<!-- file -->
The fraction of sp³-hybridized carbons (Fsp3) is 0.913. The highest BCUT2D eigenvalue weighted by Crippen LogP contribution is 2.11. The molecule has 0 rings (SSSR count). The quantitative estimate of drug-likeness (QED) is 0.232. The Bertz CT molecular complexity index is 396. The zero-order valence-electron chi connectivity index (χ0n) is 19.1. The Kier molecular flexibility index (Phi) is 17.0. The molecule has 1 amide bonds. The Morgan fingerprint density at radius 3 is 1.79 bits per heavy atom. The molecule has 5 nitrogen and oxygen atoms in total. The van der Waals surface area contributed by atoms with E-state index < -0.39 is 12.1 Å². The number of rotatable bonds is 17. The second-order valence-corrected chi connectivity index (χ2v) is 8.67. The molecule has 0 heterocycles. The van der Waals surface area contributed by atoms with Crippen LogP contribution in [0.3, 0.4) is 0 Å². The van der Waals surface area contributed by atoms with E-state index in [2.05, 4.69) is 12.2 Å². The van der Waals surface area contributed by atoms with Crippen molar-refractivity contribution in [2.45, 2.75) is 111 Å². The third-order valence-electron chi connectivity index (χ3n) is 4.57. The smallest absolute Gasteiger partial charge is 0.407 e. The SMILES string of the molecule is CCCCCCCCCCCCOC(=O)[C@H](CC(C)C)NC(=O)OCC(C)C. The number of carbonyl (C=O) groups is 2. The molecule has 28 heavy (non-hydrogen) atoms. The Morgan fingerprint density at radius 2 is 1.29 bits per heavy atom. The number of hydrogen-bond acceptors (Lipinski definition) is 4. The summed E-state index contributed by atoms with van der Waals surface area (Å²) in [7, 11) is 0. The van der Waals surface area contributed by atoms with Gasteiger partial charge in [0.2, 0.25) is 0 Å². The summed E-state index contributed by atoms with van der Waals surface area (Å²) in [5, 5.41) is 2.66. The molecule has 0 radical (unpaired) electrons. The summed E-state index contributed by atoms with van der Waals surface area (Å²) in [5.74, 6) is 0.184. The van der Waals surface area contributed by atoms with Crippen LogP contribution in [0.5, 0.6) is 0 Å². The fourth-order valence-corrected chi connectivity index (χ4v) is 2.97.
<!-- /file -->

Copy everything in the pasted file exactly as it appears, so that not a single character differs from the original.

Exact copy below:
The fraction of sp³-hybridized carbons (Fsp3) is 0.913. The highest BCUT2D eigenvalue weighted by Crippen LogP contribution is 2.11. The molecule has 0 rings (SSSR count). The quantitative estimate of drug-likeness (QED) is 0.232. The Bertz CT molecular complexity index is 396. The zero-order valence-electron chi connectivity index (χ0n) is 19.1. The Kier molecular flexibility index (Phi) is 17.0. The molecule has 1 amide bonds. The Morgan fingerprint density at radius 3 is 1.79 bits per heavy atom. The molecule has 5 nitrogen and oxygen atoms in total. The van der Waals surface area contributed by atoms with E-state index < -0.39 is 12.1 Å². The number of rotatable bonds is 17. The second-order valence-corrected chi connectivity index (χ2v) is 8.67. The molecule has 0 heterocycles. The van der Waals surface area contributed by atoms with Crippen LogP contribution in [0.3, 0.4) is 0 Å². The van der Waals surface area contributed by atoms with E-state index in [2.05, 4.69) is 12.2 Å². The van der Waals surface area contributed by atoms with Crippen molar-refractivity contribution in [2.45, 2.75) is 111 Å². The third-order valence-electron chi connectivity index (χ3n) is 4.57. The smallest absolute Gasteiger partial charge is 0.407 e. The SMILES string of the molecule is CCCCCCCCCCCCOC(=O)[C@H](CC(C)C)NC(=O)OCC(C)C. The number of carbonyl (C=O) groups is 2. The molecule has 28 heavy (non-hydrogen) atoms. The Morgan fingerprint density at radius 2 is 1.29 bits per heavy atom. The number of hydrogen-bond acceptors (Lipinski definition) is 4. The summed E-state index contributed by atoms with van der Waals surface area (Å²) in [7, 11) is 0. The van der Waals surface area contributed by atoms with Gasteiger partial charge in [0.2, 0.25) is 0 Å². The summed E-state index contributed by atoms with van der Waals surface area (Å²) in [5, 5.41) is 2.66. The molecule has 0 radical (unpaired) electrons. The summed E-state index contributed by atoms with van der Waals surface area (Å²) in [5.74, 6) is 0.184. The van der Waals surface area contributed by atoms with Crippen LogP contribution in [0.5, 0.6) is 0 Å². The fourth-order valence-corrected chi connectivity index (χ4v) is 2.97.